If you have grown up in a dark brown skin, like I have, you have possible heard this sentence many times in your life: " She is dark but smart", " She is not dark, just dusky. And, very intelligent". "She is nice. A little dark, but nice..."
I grew up in an age when being dark was a horrible fate. Being dark meant either being noticed because of your dark colour or worse still, ignored or neglected to such a point that you begin to feel you don't exist. That people can't see you.
Growing up, I remember the best years of my childhood were spent in clothes that were shades of either grey or brown so that I felt I was a mouse that disappeared into the background. Dark people could not carry reds, blues and greens was the thought back then but every time loving family members brought me yet another grey or brown dress for my birthday, my heart broke a little more.
If you look at photographs from my childhood you can spot me immediately. I am the girl in the corner of the frame, angry eyes staring down the photographer, almost willing him to make me look lovely, despite the drabness of my clothes. In many ways , I think the colourlessness of my clothes made affected my personality for a long time. I was a shy kid with few friends and I became a rebel to boot, possibly to get some attention for myself.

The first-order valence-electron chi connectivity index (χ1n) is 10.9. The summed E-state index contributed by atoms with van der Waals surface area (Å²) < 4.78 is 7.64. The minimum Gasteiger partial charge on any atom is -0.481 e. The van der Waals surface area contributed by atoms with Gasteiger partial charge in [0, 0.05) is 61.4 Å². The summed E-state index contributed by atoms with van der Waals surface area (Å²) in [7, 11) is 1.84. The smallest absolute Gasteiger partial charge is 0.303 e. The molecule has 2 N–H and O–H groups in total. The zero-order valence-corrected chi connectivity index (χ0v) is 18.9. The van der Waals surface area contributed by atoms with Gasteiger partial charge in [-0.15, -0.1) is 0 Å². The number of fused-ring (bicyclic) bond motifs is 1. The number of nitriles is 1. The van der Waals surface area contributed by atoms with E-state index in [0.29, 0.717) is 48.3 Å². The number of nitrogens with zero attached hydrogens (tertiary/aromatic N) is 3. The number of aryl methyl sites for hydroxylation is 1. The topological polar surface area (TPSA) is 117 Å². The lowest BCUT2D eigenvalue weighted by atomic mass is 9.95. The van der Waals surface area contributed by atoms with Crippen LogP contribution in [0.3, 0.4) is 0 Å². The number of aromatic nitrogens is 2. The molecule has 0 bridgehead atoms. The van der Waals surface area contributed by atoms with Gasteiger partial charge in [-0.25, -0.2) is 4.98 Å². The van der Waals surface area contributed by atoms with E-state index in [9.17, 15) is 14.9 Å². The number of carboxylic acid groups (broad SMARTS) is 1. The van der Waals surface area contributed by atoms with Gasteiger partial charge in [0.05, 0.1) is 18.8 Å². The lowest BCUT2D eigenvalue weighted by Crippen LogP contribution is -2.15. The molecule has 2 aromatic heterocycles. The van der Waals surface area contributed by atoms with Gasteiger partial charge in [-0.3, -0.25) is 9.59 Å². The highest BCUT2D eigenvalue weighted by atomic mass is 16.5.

My parents and siblings never made me feel I was any lesser. My father, in fact, would proudly say I was his prettiest baby but the community around reminded me of the colour of my skin at every opportunity, not by talking about it but in subtler ways that hurt way more than that....
I never did know how to verbalize my hurt back then but my heart yearned to wear bright red, emerald green, orange and pink. It is possibly a hangover from my childhood that my cupboard is now full of these colours:-)
I celebrate colour and revel in wearing every hue of the rainbow.
Somewhere along the way I learnt also to look at life in a more cheerful way. Maybe it was because I felt so much on the fringes of life, side-lined and neglected, that I have grown up to be a person with empathy and compassion and a sensitivity towards the differentness of people. I seek out diversity in life and have made it my mission to celebrate that in every manner possible.
ABOUT THE AUTHOR
Sudha Menon is a long-time journalist and author of best-selling non-fiction books, Leading Ladies; Women Who Inspire India and the recently launched Legacy-letters to their daughters from eminent men and women. After a childhood where she fought with the demons of self-doubt and a deep-rooted complex about the colour of her skin, she says she found her calling in becoming a "chronicler of people's lives."